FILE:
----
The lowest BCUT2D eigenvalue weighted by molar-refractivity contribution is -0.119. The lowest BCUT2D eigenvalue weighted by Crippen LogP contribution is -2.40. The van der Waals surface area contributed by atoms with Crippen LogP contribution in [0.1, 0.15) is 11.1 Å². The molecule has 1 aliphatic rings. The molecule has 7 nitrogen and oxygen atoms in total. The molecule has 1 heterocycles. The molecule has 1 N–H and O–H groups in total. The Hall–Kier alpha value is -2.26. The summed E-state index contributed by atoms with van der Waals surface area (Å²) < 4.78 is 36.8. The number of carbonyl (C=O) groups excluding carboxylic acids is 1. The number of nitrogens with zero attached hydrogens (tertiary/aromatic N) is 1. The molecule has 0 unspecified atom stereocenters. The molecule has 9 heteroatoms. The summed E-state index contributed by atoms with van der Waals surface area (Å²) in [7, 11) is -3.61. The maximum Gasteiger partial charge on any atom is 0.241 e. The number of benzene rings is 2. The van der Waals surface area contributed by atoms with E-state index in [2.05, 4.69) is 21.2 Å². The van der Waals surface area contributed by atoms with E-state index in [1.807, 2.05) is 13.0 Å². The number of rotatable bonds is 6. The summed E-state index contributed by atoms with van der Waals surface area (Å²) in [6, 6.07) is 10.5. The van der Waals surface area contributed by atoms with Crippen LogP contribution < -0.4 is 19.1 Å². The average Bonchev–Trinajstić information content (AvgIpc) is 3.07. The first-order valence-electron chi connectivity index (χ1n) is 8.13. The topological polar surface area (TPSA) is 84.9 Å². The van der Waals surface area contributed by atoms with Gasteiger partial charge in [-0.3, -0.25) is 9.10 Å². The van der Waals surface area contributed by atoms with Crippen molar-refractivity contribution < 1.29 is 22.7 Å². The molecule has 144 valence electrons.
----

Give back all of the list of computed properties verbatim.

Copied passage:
The lowest BCUT2D eigenvalue weighted by molar-refractivity contribution is -0.119. The lowest BCUT2D eigenvalue weighted by Crippen LogP contribution is -2.40. The van der Waals surface area contributed by atoms with Crippen LogP contribution in [0.1, 0.15) is 11.1 Å². The molecule has 1 aliphatic rings. The molecule has 7 nitrogen and oxygen atoms in total. The molecule has 1 heterocycles. The molecule has 1 N–H and O–H groups in total. The Hall–Kier alpha value is -2.26. The summed E-state index contributed by atoms with van der Waals surface area (Å²) < 4.78 is 36.8. The number of carbonyl (C=O) groups excluding carboxylic acids is 1. The number of nitrogens with zero attached hydrogens (tertiary/aromatic N) is 1. The molecule has 0 unspecified atom stereocenters. The molecule has 9 heteroatoms. The summed E-state index contributed by atoms with van der Waals surface area (Å²) in [7, 11) is -3.61. The maximum Gasteiger partial charge on any atom is 0.241 e. The number of benzene rings is 2. The van der Waals surface area contributed by atoms with E-state index in [2.05, 4.69) is 21.2 Å². The van der Waals surface area contributed by atoms with E-state index in [1.807, 2.05) is 13.0 Å². The number of rotatable bonds is 6. The summed E-state index contributed by atoms with van der Waals surface area (Å²) in [6, 6.07) is 10.5. The van der Waals surface area contributed by atoms with Crippen LogP contribution < -0.4 is 19.1 Å². The average Bonchev–Trinajstić information content (AvgIpc) is 3.07. The first-order valence-electron chi connectivity index (χ1n) is 8.13. The topological polar surface area (TPSA) is 84.9 Å². The van der Waals surface area contributed by atoms with Gasteiger partial charge in [-0.3, -0.25) is 9.10 Å². The van der Waals surface area contributed by atoms with Crippen molar-refractivity contribution < 1.29 is 22.7 Å². The molecule has 144 valence electrons.